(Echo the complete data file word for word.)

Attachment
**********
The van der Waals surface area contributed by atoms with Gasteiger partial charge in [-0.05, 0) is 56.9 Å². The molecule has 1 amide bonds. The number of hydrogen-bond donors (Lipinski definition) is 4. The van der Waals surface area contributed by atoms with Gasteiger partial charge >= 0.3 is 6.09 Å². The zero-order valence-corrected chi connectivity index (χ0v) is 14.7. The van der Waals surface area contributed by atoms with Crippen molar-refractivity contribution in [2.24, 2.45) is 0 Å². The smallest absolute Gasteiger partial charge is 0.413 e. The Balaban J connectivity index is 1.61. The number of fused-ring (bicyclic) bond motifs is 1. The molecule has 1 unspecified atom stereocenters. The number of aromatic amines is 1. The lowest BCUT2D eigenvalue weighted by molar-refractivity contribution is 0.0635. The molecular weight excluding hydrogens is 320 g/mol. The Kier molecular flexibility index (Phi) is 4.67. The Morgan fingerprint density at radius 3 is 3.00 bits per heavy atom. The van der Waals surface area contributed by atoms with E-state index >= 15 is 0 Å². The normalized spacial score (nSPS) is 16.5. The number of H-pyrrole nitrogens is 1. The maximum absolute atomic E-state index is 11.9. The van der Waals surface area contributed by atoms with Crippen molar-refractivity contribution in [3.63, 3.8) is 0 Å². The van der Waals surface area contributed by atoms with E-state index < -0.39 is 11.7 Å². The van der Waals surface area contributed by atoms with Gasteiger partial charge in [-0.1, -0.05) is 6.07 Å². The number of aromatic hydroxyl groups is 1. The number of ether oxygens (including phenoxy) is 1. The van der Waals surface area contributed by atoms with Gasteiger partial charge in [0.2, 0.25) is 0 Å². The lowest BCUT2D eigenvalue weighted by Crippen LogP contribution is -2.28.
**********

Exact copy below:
The van der Waals surface area contributed by atoms with Gasteiger partial charge in [-0.05, 0) is 56.9 Å². The molecule has 1 amide bonds. The number of hydrogen-bond donors (Lipinski definition) is 4. The van der Waals surface area contributed by atoms with Gasteiger partial charge >= 0.3 is 6.09 Å². The zero-order valence-corrected chi connectivity index (χ0v) is 14.7. The van der Waals surface area contributed by atoms with Crippen molar-refractivity contribution in [2.24, 2.45) is 0 Å². The smallest absolute Gasteiger partial charge is 0.413 e. The Balaban J connectivity index is 1.61. The number of fused-ring (bicyclic) bond motifs is 1. The molecule has 1 unspecified atom stereocenters. The number of aromatic amines is 1. The lowest BCUT2D eigenvalue weighted by molar-refractivity contribution is 0.0635. The molecular weight excluding hydrogens is 320 g/mol. The Kier molecular flexibility index (Phi) is 4.67. The Morgan fingerprint density at radius 3 is 3.00 bits per heavy atom. The van der Waals surface area contributed by atoms with E-state index >= 15 is 0 Å². The normalized spacial score (nSPS) is 16.5. The number of H-pyrrole nitrogens is 1. The maximum absolute atomic E-state index is 11.9. The van der Waals surface area contributed by atoms with Crippen molar-refractivity contribution in [3.63, 3.8) is 0 Å². The van der Waals surface area contributed by atoms with E-state index < -0.39 is 11.7 Å². The van der Waals surface area contributed by atoms with Gasteiger partial charge in [-0.1, -0.05) is 6.07 Å². The number of aromatic hydroxyl groups is 1. The number of ether oxygens (including phenoxy) is 1. The van der Waals surface area contributed by atoms with Gasteiger partial charge in [0.2, 0.25) is 0 Å². The lowest BCUT2D eigenvalue weighted by Crippen LogP contribution is -2.28.